As a result, the lymphatic system becomes weakened, obstructed, and unable to perform function properly. This obstruction results in the swelling and enlargement of lymph nodes due to the accumulation of lymph. The enlarged lymph nodes can be easily observed in certain body parts, including limbs, breasts, and genitals. These indications cause distorted and disfigured body parts, resembling an elephant, a reason why lymphatic filariasis is also referred to as elephantiasis.

Figure 2. A Person Sitting in a Chair With Swollen and Blocked Lymph Nodes due to Elephantiasis.

The tropical and sub-tropical regions of Asia, Africa, the Caribbean, and South America have reported most filariasis cases. To date, approximately 120 million people are affected by filariasis. According to a report by the World Health Organization (WHO), the prevalence of filariasis has decreased, reaching 40 million people infected globally with this disease.

What causes lymphatic filariasis?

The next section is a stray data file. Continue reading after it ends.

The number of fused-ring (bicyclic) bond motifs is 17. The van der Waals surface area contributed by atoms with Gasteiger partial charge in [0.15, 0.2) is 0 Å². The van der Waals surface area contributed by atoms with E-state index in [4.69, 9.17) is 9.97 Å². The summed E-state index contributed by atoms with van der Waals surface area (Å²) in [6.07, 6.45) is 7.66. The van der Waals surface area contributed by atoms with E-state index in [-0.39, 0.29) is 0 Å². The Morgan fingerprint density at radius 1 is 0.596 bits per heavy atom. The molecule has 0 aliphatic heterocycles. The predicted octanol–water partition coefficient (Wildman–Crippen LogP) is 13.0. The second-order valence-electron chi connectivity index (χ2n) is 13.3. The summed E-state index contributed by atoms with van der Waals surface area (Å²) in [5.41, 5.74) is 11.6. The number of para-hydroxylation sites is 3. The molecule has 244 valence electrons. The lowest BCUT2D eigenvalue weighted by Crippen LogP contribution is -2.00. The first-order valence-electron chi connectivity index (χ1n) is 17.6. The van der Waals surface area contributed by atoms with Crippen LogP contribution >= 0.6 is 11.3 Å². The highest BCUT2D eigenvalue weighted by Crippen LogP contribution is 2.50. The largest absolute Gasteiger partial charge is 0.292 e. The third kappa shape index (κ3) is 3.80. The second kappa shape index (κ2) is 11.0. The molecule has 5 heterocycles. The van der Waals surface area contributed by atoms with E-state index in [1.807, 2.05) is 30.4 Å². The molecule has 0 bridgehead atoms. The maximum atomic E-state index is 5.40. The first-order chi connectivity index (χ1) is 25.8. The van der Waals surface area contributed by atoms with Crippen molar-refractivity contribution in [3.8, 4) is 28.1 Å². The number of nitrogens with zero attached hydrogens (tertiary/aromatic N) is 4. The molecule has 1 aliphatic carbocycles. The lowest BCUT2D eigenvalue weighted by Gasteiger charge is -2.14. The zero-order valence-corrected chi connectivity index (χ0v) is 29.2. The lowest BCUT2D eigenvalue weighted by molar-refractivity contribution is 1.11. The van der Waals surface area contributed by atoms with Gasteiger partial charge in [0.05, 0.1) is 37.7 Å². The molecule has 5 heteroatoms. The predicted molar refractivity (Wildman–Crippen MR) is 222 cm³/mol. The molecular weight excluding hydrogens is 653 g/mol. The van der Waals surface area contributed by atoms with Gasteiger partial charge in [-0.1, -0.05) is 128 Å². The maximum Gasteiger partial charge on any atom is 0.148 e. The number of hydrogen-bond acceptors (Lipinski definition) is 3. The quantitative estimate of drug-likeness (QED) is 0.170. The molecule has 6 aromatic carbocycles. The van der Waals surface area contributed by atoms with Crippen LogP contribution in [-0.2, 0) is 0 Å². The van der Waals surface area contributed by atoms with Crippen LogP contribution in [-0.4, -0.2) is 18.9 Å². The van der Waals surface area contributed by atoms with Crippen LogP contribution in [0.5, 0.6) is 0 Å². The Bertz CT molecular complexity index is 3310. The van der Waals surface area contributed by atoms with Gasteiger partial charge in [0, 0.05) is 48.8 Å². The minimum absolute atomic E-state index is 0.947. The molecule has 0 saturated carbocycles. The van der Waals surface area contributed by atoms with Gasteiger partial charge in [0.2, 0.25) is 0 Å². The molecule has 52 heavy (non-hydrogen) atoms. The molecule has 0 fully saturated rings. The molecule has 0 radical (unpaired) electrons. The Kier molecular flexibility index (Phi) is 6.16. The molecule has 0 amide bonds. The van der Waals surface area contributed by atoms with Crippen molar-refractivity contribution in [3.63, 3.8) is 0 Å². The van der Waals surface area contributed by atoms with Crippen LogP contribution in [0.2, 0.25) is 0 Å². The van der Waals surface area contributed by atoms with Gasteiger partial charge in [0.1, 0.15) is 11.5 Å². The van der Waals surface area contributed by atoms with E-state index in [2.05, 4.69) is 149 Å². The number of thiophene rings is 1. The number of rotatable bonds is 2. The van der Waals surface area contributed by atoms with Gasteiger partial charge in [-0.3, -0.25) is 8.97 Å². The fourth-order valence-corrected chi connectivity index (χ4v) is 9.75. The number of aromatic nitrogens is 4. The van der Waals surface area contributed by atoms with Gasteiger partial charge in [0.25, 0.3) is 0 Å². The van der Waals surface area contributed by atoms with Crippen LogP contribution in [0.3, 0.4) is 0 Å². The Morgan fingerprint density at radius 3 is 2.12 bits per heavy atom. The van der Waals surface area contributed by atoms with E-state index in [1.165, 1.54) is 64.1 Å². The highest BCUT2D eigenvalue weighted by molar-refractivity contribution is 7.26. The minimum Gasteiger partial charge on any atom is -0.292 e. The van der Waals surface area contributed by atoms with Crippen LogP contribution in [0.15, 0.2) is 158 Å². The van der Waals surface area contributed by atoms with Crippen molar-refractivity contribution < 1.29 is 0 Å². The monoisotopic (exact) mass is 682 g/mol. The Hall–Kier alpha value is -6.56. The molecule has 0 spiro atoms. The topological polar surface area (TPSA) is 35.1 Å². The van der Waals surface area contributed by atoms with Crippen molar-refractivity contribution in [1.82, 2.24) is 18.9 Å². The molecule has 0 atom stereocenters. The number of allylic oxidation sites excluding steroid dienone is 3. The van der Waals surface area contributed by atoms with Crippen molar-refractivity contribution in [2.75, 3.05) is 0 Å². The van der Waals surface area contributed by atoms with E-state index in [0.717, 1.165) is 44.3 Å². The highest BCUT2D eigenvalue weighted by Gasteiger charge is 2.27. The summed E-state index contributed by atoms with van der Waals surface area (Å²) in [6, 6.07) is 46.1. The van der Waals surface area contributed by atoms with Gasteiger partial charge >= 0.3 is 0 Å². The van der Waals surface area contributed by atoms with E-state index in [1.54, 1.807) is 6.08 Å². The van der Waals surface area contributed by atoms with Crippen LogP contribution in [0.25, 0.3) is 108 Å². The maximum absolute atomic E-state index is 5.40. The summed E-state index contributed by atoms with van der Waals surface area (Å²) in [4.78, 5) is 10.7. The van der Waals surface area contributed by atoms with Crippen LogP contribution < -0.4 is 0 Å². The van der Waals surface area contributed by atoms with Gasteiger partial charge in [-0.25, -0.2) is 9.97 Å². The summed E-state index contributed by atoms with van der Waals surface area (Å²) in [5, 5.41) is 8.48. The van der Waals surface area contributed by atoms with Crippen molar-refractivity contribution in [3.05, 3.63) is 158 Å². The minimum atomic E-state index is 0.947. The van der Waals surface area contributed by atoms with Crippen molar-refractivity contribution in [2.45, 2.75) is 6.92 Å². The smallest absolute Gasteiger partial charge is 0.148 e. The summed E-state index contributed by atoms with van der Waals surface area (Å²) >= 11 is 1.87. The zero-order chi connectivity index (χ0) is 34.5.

The actual cause of this illness is nematodes, particularly the filarial worms. These roundworms look like threads and are too small to be seen with the naked eye. Filarial worms live inside mosquitoes, and when an infected mosquito bites humans, the worms are transferred from the mosquito to a healthy human. These worms belong to the family Onchocercidae, and only three, such as Wuchereria bancrofti, Brugia malayi, and Brugia timori, are reported to be responsible for causing elephantiasis. The Wuchereria bancrofti affects breasts, legs, arms, scrotum, and vulva and is the most common cause of lymphatic filariasis, causing 9 out of 10 infections.

Transmission of filarial worms

The transmission of filarial worms from one infected person to another healthy person occurs in a cyclic form. Here is its elaboration:

  • Lymphatic filariasis is a mosquito-borne disease, meaning that it spreads through an infected mosquito bite to a healthy human.